I just ran some searches of the Nexis, Factiva, and NewsBank databases for the period beginning Tuesday, January 15, and extending through Monday, January 28. The search parameters were (1) ‘Security Council’ and ‘
All that my searches are trying to accomplish is to provide us with a comparative sense of how much coverage there has been of (1)
Nexis Factiva NewsBank TOTAL
(1) Security Council
(2) Security Council
* These searches were carried out on the afternoon of January 29, 2008. Note well that the numbers in each category are to be regarded as approximations.
1. Includes the Nexis database’s Major U.S. and World Publications and News Wire Services categories. Excludes the TV and Radio Broadcast Transcripts category.
2. Includes the Factiva database’s All Sources category.
3. Includes the NewsBank database’s All [
All in all, my hunch is that the much larger number of items that mentioned both the ‘Security Council’ and ‘Iran’ (2345) than mentioned the ‘Security Council’ and ‘Gaza’ (875) indicates that bringing the Security Council to bear on Iran’s nuclear program is regarded as more newsworthy — and therefore more reported about and more commented on — than the possibility of bringing the Security Council to bear on Israel’s military offensive inside the Gaza Strip.
So even though the case easily (and in my opinion decisively) could be made that the Israel Defense Forces’ "incursion" into the Gaza ought to be of paramount interest to the Security Council as a breach of international peace and security, in point of fact, the Security Council never adopted a resolution or even a presidential statement related to this event. And given our media universe and time frame, reporting about this event as a potential concern of the Security Council was therefore only 37.3 percent as frequent as was reporting about Iran’s nuclear program as a concern of the Security Council.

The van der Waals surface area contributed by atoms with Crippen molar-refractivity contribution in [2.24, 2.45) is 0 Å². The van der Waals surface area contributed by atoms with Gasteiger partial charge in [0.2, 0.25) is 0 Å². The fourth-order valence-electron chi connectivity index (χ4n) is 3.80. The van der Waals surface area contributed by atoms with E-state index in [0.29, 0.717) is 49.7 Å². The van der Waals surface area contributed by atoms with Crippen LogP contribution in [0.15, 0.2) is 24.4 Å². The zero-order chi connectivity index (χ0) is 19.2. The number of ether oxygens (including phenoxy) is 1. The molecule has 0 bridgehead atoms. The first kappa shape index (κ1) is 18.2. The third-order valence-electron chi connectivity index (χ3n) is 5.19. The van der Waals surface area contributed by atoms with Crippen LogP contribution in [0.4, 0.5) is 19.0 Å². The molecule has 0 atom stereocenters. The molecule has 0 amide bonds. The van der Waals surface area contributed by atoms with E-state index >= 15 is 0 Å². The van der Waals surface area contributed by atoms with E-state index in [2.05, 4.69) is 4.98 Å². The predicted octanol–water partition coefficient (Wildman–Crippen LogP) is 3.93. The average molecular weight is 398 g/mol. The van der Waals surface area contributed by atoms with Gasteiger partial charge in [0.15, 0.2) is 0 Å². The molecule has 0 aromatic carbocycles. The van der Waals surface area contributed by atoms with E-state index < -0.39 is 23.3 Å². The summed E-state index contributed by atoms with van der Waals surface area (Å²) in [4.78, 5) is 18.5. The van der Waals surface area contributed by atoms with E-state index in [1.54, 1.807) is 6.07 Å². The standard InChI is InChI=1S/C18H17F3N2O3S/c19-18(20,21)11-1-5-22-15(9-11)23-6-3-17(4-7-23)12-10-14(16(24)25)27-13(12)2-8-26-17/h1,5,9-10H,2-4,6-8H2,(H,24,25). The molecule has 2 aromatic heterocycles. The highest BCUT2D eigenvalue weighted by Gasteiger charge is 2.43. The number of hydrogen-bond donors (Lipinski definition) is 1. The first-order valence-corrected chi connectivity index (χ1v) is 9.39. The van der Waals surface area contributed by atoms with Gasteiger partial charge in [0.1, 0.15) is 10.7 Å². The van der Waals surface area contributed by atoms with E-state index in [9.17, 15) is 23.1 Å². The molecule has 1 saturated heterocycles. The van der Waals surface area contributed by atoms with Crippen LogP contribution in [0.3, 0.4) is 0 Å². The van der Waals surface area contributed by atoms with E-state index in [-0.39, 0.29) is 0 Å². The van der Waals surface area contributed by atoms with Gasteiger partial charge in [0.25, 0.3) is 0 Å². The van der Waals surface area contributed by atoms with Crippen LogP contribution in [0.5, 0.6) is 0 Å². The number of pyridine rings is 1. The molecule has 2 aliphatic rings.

Of course, we all know that lurking behind these rough numbers is the matter of what is versus what is not a concern of the U.S. Government and its policies, and how they impact and help to steer the expectations and sense of newsworthiness not only in the United States but around much of the world.
Worth investigating further?
"A World Without Islam," Graham Fuller, Foreign Policy, January/February, 2008. (Anybody who wants to read the complete article can email me and ask for a copy.)
"Security Council Loses Credibility Over
Update (January 29, 2008): This is too beautiful for words. But there has been no — and doubtless there will not be any — acknowledgement by the UN News Center that the Security Council failed to adopt (i.e., was successfully prevented from adopting) any kind of presidential statement or resolution with respect to the current offensive by the Israel Defense Forces against the Gaza Palestinians.
Indeed. To date, the closest that the UN News Center has come to reporting about the Israeli offensive against the Gaza as an event that might be of concern to the Security Council was this single unremarkable sentence: "In New York, the Security Council continued closed-door consultations on a draft presidential statement on the situation in Gaza." ("Food rations reduced as a result of closure of Gaza crossings – UN agency," UN News Center, January 25, 2008.)
But even the draft presidential statement died. And the UN News Center hasn’t reported — and surely won’t — the fact of its demise.
Not only has nothing of substance about the Israeli offensive emerged from the Security Council. But almost no establishment news sources are bothering to report this most revealing triumph on the part of the International Community to prevent the Council from condemning the violence of the Israeli state.
In short: For their services to the Master, client states inherit the privileges of immunity.